New Jersey borrowed another $4.1 billion during the last budget year, running total state debt to a recordNew Jersey borrowed another $4.1 billion during the last budget year, running total state debt to a record $33 billion, according to a report presented today to the State Commission on Capital Planning and Budgeting. According to the report, taxpayers already face $2.9 billion in loan payments during the budget year that will start July 1, 2007, a bill of at least $150 million above the amount in the current state budget.
The debt total includes more than $8.5 billion borrowed to cover revenue shortfalls in annual state budgets over the past decade. Five years ago, state debt stood at $15.2 billion, less than half the current total.
ÂThis is sobering and it indicates the problem of doing two things: borrowing for operating costs and the sheer scale of borrowing,Â said Joseph Seneca, professor at RutgersÂ Edward J. Bloustein School of Planning and Public Policy. ÂThe first practice is clearly inappropriate. Such problematic use of borrowing means we will be paying for those state operating budgets for the next 25 to 30 years. And the other issue is the total debt service is consuming an increasing share of the state budget.Â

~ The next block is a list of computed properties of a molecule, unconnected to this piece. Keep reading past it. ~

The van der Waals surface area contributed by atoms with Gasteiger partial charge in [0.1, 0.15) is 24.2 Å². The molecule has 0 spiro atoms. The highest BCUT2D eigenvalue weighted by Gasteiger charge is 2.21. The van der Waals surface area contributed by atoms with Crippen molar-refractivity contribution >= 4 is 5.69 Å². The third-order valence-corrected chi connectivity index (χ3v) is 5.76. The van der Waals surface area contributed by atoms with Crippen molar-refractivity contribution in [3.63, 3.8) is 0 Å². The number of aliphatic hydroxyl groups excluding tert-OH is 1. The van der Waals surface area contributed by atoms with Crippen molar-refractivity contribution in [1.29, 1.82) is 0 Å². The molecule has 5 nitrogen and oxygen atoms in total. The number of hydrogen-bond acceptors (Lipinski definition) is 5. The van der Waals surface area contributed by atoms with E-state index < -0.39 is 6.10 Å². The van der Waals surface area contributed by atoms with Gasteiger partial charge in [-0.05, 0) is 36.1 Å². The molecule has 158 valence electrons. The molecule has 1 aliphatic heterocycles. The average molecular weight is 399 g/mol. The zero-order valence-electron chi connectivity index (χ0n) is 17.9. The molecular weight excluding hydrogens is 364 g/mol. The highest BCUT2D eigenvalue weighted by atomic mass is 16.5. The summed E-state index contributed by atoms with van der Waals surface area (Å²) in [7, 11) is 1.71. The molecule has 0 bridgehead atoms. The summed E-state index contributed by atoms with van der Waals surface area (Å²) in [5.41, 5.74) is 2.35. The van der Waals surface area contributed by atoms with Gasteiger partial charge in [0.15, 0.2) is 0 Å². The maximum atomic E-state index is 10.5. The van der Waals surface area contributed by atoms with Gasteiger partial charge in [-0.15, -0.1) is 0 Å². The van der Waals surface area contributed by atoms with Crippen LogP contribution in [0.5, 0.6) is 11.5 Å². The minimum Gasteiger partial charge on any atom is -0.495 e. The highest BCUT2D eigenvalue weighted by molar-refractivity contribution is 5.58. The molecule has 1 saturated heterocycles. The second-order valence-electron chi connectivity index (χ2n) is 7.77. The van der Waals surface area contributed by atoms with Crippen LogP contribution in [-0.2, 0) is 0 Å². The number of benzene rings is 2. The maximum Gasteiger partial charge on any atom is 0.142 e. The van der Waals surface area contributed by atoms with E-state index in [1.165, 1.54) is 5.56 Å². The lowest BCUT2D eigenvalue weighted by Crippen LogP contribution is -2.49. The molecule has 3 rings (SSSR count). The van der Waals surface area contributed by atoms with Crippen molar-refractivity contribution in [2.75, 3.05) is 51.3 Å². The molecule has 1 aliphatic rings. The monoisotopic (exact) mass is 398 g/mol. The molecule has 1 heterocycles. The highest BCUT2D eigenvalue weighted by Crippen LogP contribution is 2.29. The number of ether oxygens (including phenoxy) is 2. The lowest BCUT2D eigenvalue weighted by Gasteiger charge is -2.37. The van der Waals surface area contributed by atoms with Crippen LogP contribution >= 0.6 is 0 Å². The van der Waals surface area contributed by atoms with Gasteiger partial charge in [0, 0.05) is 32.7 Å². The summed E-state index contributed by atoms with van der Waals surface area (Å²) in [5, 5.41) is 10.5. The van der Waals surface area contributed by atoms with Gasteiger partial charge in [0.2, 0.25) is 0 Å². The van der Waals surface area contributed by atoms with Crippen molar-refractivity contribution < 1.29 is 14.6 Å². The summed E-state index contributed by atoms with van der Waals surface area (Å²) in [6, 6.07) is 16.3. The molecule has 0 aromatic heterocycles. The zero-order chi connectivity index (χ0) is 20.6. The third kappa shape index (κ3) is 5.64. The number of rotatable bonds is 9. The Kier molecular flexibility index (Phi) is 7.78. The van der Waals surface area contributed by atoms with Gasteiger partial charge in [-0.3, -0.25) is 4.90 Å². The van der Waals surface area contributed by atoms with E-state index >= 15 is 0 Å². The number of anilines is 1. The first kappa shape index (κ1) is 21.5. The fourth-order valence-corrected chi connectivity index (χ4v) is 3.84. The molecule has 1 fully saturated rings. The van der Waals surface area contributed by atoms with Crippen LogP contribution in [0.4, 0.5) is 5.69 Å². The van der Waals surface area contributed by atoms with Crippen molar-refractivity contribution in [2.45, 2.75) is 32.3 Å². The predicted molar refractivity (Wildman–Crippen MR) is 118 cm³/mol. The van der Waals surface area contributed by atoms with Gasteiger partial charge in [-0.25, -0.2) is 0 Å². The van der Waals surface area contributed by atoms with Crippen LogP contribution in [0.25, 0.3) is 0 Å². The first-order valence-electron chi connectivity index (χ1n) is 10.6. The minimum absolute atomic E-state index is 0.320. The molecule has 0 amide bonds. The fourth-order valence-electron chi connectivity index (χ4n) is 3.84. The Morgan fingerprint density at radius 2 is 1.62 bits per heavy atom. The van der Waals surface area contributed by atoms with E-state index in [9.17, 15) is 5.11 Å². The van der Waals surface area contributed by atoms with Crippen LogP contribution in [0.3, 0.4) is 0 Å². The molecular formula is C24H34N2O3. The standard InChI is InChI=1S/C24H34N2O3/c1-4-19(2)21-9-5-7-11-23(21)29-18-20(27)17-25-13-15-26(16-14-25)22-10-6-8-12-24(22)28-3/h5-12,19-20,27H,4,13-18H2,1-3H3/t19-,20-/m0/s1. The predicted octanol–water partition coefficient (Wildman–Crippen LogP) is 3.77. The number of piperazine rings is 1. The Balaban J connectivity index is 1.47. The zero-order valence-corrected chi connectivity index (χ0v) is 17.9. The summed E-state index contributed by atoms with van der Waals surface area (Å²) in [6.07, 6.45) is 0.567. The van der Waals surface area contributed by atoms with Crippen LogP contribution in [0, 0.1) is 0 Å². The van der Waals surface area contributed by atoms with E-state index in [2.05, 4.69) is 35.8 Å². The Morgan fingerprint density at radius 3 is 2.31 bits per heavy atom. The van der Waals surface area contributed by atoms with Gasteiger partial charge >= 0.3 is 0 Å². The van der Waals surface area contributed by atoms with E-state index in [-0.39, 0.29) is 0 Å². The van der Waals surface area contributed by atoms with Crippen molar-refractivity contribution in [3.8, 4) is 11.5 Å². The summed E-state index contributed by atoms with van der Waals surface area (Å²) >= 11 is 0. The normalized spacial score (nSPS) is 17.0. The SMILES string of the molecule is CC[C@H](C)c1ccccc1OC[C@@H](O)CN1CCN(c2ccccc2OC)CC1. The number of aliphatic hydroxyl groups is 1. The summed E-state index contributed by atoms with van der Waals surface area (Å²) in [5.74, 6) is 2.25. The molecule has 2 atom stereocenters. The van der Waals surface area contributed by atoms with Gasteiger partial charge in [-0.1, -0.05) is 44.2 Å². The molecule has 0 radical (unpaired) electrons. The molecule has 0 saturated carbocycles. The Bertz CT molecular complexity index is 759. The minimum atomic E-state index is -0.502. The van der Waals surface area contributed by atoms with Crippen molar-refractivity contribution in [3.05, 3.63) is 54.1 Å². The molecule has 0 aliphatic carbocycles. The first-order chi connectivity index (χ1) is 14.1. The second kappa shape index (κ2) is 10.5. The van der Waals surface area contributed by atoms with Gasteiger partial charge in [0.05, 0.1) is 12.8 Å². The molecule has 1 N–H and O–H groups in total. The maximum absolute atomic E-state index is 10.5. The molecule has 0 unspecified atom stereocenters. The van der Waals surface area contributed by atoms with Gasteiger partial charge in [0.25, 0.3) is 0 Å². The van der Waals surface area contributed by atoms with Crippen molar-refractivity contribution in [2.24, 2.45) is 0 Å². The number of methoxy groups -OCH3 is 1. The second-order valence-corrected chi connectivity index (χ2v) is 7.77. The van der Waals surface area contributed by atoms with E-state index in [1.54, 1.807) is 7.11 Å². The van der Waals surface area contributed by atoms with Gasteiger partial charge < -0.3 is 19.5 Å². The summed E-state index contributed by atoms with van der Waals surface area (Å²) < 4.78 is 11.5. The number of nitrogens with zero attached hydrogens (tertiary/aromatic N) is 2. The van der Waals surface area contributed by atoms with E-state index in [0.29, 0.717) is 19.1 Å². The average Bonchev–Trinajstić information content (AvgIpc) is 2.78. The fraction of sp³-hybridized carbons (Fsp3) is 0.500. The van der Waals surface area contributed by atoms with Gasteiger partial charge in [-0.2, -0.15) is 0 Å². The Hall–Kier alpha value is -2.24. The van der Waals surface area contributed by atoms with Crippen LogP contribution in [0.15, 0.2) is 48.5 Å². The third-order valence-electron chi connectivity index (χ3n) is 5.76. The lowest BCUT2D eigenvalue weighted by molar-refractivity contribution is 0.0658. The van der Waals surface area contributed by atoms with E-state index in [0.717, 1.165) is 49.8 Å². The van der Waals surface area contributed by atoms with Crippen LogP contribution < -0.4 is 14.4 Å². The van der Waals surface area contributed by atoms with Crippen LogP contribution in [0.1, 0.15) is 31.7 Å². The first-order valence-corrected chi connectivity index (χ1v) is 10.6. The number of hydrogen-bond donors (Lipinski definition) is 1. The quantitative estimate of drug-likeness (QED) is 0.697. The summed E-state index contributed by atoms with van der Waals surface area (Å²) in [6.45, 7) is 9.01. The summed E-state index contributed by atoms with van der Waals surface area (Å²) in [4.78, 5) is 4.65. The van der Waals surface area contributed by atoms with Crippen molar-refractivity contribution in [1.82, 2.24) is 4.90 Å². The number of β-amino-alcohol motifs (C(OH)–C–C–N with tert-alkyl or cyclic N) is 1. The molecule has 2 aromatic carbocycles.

According to the report, another $11 billion in debt already has been authorized for items like highway construction and school building. However, the administration of Gov. Jon Corzine has taken steps to reduce debt for noncapital projects, Seneca said. Corzine has eliminated the practice of borrowing to pay for business-incentive programs, for example, and his administration is considering generating revenue to pay down the stateÂs debt by selling or leasing state assets like the lottery and the New Jersey Turnpike.
ÂBorrowing is important when it is used is to pay for infrastructure, such as schools and roads,Â Seneca said. ÂDebt is important as long as you make sure those investments have significant return to the state.